Summary

Our Score

6/10

User Score

Review Price free/subscription

Belkin was one of the first networking vendors to deliver a router that supported the draft 802.11n wireless standard and yet it’s only now that it has launched a version that incorporates an ADSL modem. If it’s style you’re after then the N1 Wireless Modem Router has what it takes, as this sleek slab of plastic has a highly polished black top panel. Its row of bright blue status indicators have a lot more to say than the average wireless router.

The triplet of non-removable aerials indicates MIMO is in action for wireless operations but there’s not much to see at the back, though, as you have the standard set of four switched Fast Ethernet ports, an ADSL 2/2+ modem port and a unit reset button. Belkin is so proud of the router’s status indicators that it has submitted a patent for them. Instead of boring little dots you get a backlit graphic for each function which shows clearly what the router is doing. When you apply power the icons flash to show progress of the boot-up phase and modem connection status and if any problems are detected the relevant icon turns orange.



Belkin’s installation routine veers from the norm so don’t try and plug it in and access it immediately with a web browser as you won’t get anywhere. You need to run the CD-ROM based setup utility first which will search for the router and request your ISP details, set up the wireless access point and reboot the unit ready for use. This process changes the router’s default IP address to the one listed in the manual and sets up the DHCP server to provide addresses in the same range. The setup routine only take few minutes to run after which you can then access the web browser management interface.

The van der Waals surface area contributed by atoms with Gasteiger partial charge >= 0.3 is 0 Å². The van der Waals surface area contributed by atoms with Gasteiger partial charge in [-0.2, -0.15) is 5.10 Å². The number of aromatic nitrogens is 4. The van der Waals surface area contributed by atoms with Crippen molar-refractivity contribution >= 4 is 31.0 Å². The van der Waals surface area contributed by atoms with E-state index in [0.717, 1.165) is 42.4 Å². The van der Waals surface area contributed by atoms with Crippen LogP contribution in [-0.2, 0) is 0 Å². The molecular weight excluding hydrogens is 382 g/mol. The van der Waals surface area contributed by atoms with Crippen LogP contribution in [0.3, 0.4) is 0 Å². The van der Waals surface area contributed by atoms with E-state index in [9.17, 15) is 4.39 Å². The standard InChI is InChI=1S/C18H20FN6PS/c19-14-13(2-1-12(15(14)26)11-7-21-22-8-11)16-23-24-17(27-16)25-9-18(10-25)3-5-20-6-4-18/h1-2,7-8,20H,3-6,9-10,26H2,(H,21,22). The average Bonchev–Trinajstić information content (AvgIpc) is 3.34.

It soon becomes apparent that despite the above average price the router is a little short on features. You get the standard NAT/SPI firewall, which you can enable or disable for whatever reason and create up to twenty virtual server entries for routing certain inbound traffic to specific systems identified by their IP address. A single system can be placed in a DMZ where it circumvents the firewall and you can stop the WAN port responding to Pings from the Internet. The client IP filter feature could be useful as it enables you to designate ranges of IP addresses on the LAN and restrict access to the Internet or particular services permanently or to a basic schedule.

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